Coping with COVID-19 Anxiety: Taking Care of Your Mental and Emotional Health

Monday, March 23, 2020

SPSCC Counseling Services has put together a guide to help you cope with anxiety from COVID-19.

Remember you and those around you are resilient.

  • Research shows that people tend to overestimate how badly they will be affected by a negative event and underestimate how well they will cope or adjust to difficulties.
  • Take the time to remind yourself of the external and internal resources you have to get through difficult times.
  • Internal resources are your own skills and strengths. External resources are family, friends, and community resources. Be a resource for others and offer help to friends, family, and neighbors if you are able. Remember to ask for help when you need it.

Maintain a daily schedule at home.

  • Plan and stick to specific times for classes, studying and other responsibilities at home. This structure will help you manage your time and stress levels for on-line learning and sheltering at home. For example keep the same time every day for studying and engaging with your classes on-line. This structure will help you and other family members that are home with you.

This is an opportunity to strengthen your own tolerance for uncertainty and change.

  • The more you accept the unpredictable nature of this situation, the lower your anxiety will become. If you live alone, stay socially connected. This helps combat the risk of depression and anxiety that naturally occurs when socially isolated.

 Use social media intentionally for staying connected to family and friends.

  • Use video platforms like FaceTime. Text and voice call to at least one person every day.

 Gather in very small groups.

  • For example meet a friend and take a walk outside together. Being outside, particular in a natural setting surrounded by trees, has been proven to bolster your immune system.

Take breaks from reading, watching or listening to news stories about the Coronavirus, particularly on social media platforms that can spread inaccurate information.

  • Staying informed is important but you can do this by limiting news to only 30 minutes a day. Hearing about the pandemic, especially in areas outside your immediate community, can heighten your anxiety in unhealthy ways.

Don’t ignore your anxiety but instead turn towards it and accept it as a temporary emotion that all humans experience.

  • Resist the urge to calm your fears by obsessively reading your news feed on your phone. Instead gentle focus on the specific unpleasant body sensations of anxiety. And then turn your attention to pleasant or neutral sensations such as the warmth of a cup of tea in your hands.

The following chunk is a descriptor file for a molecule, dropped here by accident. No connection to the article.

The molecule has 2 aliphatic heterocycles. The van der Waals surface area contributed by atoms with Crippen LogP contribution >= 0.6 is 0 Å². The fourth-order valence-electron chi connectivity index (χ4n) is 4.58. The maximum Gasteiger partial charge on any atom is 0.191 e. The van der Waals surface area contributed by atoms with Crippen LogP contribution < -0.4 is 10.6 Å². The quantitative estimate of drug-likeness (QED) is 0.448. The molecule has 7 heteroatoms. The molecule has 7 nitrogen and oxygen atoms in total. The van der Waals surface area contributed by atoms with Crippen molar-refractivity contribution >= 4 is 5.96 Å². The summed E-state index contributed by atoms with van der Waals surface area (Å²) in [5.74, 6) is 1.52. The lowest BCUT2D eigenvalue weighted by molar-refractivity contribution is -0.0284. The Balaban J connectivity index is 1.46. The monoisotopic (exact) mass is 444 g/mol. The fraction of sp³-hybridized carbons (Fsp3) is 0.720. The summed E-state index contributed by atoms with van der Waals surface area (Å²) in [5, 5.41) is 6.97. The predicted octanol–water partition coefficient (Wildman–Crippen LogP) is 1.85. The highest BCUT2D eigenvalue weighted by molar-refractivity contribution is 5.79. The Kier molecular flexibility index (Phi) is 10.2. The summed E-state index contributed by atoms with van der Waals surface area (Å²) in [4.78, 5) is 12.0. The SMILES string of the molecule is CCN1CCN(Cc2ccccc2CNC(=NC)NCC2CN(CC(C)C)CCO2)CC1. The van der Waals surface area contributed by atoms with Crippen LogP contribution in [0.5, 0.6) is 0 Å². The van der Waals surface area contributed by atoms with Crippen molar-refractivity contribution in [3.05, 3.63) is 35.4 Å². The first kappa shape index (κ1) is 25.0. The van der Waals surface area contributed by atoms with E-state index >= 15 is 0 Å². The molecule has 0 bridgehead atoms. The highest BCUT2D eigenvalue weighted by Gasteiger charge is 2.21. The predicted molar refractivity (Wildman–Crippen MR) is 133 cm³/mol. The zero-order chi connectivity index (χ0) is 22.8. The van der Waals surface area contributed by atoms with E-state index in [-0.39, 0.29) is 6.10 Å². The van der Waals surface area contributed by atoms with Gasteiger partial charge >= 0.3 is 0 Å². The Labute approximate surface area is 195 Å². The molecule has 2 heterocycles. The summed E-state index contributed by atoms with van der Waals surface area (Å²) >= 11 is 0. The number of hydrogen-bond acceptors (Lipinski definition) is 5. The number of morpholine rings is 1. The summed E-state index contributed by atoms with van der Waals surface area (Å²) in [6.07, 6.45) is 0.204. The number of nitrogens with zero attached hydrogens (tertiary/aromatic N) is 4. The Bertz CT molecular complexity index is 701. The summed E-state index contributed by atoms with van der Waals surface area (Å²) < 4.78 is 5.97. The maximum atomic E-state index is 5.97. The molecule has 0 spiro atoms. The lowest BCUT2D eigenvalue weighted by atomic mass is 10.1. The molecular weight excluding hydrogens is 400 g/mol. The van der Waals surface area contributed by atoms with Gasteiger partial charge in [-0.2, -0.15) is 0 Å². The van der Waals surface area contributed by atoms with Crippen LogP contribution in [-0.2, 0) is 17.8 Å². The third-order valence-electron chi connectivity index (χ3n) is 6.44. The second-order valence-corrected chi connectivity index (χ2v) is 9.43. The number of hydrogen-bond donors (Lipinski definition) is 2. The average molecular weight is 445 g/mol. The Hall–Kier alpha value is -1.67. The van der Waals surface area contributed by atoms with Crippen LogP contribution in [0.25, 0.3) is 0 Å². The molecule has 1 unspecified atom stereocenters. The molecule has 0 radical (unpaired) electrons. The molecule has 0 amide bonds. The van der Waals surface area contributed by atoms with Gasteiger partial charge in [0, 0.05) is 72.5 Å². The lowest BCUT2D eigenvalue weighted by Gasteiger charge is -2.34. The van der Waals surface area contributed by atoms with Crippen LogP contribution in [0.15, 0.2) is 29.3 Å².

Breathe to invite relaxation.

  • Anxiety is experienced in the body as muscle tension, headaches, upset stomach or a feeling of being “on edge.”
  • Research supports the effectiveness of a simple breath technique to invite our physiology to relax: 1) Slow your breathing to a 5-second in-breath and a 5-second out-breath. 2) Work to get a very smooth breath all the way through this cycle. No need to breathe too deeply. 3) When your mind wanders just invite it back to the count – “1, 2, 3, 4, 5.”
  • Continue this way for 3 minutes. Notice how you feel. Repeat daily.

Amplify your self-care.

  • Now more than ever get enough sleep, eat well, exercise, and double-up on relaxing activities to recharge your energy.

Focus on activities that bring you joy and a sense of purpose.

  • Listen to music, dance, play games, paint, write, bake and cook. If there a creative project you’ve been putting off now is a great time to begin. Maintain hope for the future and positive thinking. Direct your thoughts to your future goals such as your degree, a new job, planning a family get-together. Keep a daily journal for writing down what you are grateful for or what went well each day.

Maintain connection to your spiritual beliefs and community.

  • Even if religious gatherings are suspended, you can stay connected through live-streaming. Check with your place of worship for updates about ways to participate online.

Remember every day to be kind to yourself and to others.

  • Be patient. Be compassionate. Be grateful. Remember to smile. Remember to laugh. Remember – like all things – this time of difficulty will change.

Be mindful of these common signs of distress:

  • Feelings of numbness, disbelief.
  • Feelings of anxiety or fear.
  • Changes in appetite, energy, and activity levels.
  • Difficulty concentrating.
  • Difficulty sleeping or nightmares and upsetting thoughts/images.
  • Physical reactions such as headaches, body pains, stomach problems, and rashes.
  • Chronic health problems get worse.
  • Angry, irritable or short tempered.
  • Increased use of alcohol, tobacco and other drugs.

Additional National and Community Resources:

  • Thurston County Crisis Clinic: 360-586-2800
  • National Crisis Text Line: text Help to 741-741 
  • SAMHSA Disaster Distress Hotline: 1-800-985-5990 or text TalkWithUs to 66746
  • Deaf or hard of hearing can use your preferred relay service: 1-800-985-5990
  • Suicide Prevention Lifeline: 1-800-273-TALK